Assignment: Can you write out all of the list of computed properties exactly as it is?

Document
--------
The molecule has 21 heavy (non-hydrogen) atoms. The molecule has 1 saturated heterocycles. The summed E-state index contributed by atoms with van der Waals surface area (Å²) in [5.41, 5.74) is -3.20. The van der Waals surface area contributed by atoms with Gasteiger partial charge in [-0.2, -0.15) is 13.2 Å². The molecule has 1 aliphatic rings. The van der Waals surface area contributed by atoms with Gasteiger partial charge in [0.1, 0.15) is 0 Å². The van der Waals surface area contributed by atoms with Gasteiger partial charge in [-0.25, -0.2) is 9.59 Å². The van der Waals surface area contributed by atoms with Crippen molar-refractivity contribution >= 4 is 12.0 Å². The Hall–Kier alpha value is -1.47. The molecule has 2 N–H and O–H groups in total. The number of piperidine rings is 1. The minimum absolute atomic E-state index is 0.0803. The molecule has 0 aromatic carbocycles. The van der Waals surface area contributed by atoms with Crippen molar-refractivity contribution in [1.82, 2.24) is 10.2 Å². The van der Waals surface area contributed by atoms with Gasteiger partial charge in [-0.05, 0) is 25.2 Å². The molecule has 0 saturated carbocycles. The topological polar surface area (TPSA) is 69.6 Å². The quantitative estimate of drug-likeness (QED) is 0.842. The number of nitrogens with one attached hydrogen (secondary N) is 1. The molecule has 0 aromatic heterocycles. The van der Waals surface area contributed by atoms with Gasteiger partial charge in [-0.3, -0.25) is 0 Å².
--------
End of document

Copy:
The molecule has 21 heavy (non-hydrogen) atoms. The molecule has 1 saturated heterocycles. The summed E-state index contributed by atoms with van der Waals surface area (Å²) in [5.41, 5.74) is -3.20. The van der Waals surface area contributed by atoms with Gasteiger partial charge in [-0.2, -0.15) is 13.2 Å². The molecule has 1 aliphatic rings. The van der Waals surface area contributed by atoms with Gasteiger partial charge in [0.1, 0.15) is 0 Å². The van der Waals surface area contributed by atoms with Gasteiger partial charge in [-0.25, -0.2) is 9.59 Å². The van der Waals surface area contributed by atoms with Crippen molar-refractivity contribution >= 4 is 12.0 Å². The Hall–Kier alpha value is -1.47. The molecule has 2 N–H and O–H groups in total. The number of piperidine rings is 1. The minimum absolute atomic E-state index is 0.0803. The molecule has 0 aromatic carbocycles. The van der Waals surface area contributed by atoms with Crippen molar-refractivity contribution in [1.82, 2.24) is 10.2 Å². The van der Waals surface area contributed by atoms with Gasteiger partial charge in [-0.05, 0) is 25.2 Å². The molecule has 0 saturated carbocycles. The topological polar surface area (TPSA) is 69.6 Å². The quantitative estimate of drug-likeness (QED) is 0.842. The number of nitrogens with one attached hydrogen (secondary N) is 1. The molecule has 0 aromatic heterocycles. The van der Waals surface area contributed by atoms with Gasteiger partial charge in [-0.3, -0.25) is 0 Å².